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Dr. Mohamed ElBaradei Addressed the UN General Assembly Iin New York

2000/27

The Director General of the International Atomic Energy Agency (IAEA), Mohamed ElBaradei, today addressed the UN General Assembly in New York, drawing attention to highlights of the IAEA's work in the areas of technology, verification and safety.

In the area of technology, the Director General stressed the need to encourage innovative reactor and fuel cycle developments, featuring inherent safety, good cost-effectiveness, flexibility in size and effective protection from diversion or misuse of materials. The Agency planned to establish a task force on innovative reactors later this year to assess user needs, review national and international efforts and identify areas where additional research and development should be fostered.

Turning to other nuclear applications for sustainable development, Mr. ElBaradei noted that about two thirds of the global community would face clean water shortages by 2025. In addition to exploring desalination techniques, the Agency was therefore beginning to examine the use of advanced electron beam accelerators to decontaminate and disinfect waste water and drinking water.

In another application, ionizing radiation was being harnessed with IAEA help to clean chimney stack emissions from coal-fired plants, with specific developments underway in Bulgaria, China, Japan and Poland.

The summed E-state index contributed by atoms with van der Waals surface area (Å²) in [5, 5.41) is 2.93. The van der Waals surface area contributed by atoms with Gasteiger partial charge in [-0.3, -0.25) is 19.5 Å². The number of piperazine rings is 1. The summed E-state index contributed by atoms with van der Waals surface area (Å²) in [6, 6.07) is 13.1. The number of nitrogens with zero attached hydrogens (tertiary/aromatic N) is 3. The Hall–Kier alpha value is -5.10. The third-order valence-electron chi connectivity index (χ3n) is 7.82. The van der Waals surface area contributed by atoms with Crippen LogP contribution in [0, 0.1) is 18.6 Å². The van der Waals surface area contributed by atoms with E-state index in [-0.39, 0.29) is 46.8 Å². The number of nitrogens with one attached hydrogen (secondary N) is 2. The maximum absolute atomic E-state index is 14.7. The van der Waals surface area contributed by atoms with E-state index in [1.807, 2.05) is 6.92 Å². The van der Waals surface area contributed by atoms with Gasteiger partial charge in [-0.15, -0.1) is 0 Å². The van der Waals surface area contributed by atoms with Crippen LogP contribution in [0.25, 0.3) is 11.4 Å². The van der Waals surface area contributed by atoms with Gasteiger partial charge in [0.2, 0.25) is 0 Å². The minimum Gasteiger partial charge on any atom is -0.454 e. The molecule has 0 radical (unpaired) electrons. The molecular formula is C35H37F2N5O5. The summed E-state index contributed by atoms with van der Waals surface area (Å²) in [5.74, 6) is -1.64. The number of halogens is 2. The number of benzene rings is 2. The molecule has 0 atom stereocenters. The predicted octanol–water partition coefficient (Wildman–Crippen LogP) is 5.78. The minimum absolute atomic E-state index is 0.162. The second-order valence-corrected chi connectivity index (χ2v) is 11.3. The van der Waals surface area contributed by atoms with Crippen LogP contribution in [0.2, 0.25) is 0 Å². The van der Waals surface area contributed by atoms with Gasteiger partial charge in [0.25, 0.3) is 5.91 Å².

Turning to the area of verification, the Director General noted that 51 states adhering to the Nuclear Non-Proliferation Treaty (NPT) had yet to bring comprehensive safeguards agreements with the IAEA into force, and that only 17 states had so far an Additional Protocol to such agreements in force granting IAEA inspectors greater access to information and to sites. He urged the remaining states to conclude and bring into force safeguards agreements and Protocols.

With respect to the Democratic People's Republic of Korea (DPRK), the Director General said that the IAEA had never been able to verify that all nuclear material in the country, subject to safeguards, had been declared. Given that the Agency would need 3 to 4 years for a full assessment, verification activities should begin immediately, if the reactor construction project foreseen in the 1994 Agreed Framework with the United States was to proceed as scheduled. The Director General added: "with the recent positive developments in the Korean Peninsula, it is my hope that the DPRK will soon be ready to commence active co-operation with the Agency to that end".

Lastly, in the field of safety, Mr. ElBaradei said the Agency was maintaining international focus on the nuclear waste issue, to accelerate progress toward demonstrated solutions, and to bridge the gap in perception between technical experts - who believed geological disposal to be safe, feasible and environmentally responsible — and the public at large, which remained sceptical.

Concluding, the Director General said the IAEA would continue to play a role in ensuring that the benefits of nuclear technology are shared globally, that peaceful nuclear activities are conducted safely, and that the international community has a strong, credible framework for curbing nuclear weapon proliferation and moving toward nuclear disarmament.

Last update: 16 Feb 2018

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